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Sending tanks to Ukraine to leave UK army temporarily weaker: Senior military official

US Rep. Ilhan Omar (D-MN) (L) talks with Speaker of the House Nancy Pelosi (D-CA) during a rally with fellow Democrats before voting on H.R. 1, or the People Act, on the East Steps of the US Capitol on March 08, 2019 in Washington, DC. (AFP photo)
UK Army General Sir Patrick Sanders

A senior British army commander warns that sending tanks and artillery guns to Ukraine would leave the UK army "temporarily weaker."

In an internal message sent to troops, Sir Patrick Sanders, the head of the British army, said the promised delivery of Challenger 2 tanks to Kiev would leave the British army "temporarily weaker."

"There is no doubt that our choice will impact our ability to mobilize the army against the acute and enduring threat Russia presents and meet our NATO obligations," Sanders said in a message seen by BBC.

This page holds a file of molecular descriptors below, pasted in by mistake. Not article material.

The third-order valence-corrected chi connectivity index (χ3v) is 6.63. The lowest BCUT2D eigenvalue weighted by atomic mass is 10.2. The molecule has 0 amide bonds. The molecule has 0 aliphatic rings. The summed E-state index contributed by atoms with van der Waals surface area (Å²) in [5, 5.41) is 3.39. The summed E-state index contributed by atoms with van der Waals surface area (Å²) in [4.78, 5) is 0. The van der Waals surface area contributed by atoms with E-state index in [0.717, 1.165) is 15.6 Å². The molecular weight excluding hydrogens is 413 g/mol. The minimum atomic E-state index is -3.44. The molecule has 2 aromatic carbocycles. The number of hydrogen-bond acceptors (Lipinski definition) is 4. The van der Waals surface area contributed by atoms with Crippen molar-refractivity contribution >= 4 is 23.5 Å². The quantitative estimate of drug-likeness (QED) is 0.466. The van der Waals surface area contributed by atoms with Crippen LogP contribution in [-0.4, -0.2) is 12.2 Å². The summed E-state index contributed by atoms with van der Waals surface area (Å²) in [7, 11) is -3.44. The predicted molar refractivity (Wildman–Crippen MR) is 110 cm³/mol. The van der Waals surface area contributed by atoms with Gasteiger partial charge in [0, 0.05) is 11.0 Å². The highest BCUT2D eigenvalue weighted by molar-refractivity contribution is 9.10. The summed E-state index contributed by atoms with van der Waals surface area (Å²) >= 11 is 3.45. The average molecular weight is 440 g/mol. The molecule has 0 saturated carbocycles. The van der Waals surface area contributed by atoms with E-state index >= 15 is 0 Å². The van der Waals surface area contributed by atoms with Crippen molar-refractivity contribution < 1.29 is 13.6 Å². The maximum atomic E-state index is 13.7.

On Saturday, British Prime Minister Rishi Sunak promised to send 14 Challenger 2 main battle tanks to Ukraine in the coming weeks. According to Downing Street, the move showed "the UK's ambition to intensify support" for Ukraine in its war with Russia.

Russia immediately reacted to the move, saying the UK used Ukraine as a tool to achieve what it said was London's anti-Russia goals.

Russia started a military campaign in Ukraine with the declared aim of "de-Nazifying" the country in February last year. Ever since, Britain, the United States, and its Western allies have imposed waves of unprecedented economic sanctions on Moscow and have given Ukraine tens of billions of dollars' worth of weaponry, including rocket systems, drones, armored vehicles, and communication systems.

UK Defense Secretary Ben Wallace told the House of Commons on Monday that he needed more money for the military. The Ministry of Defense has pledged to spend £24 billion on re-equipping the army over the next decade. But many of the new upgrades will not be fully operational until the early 2030s.

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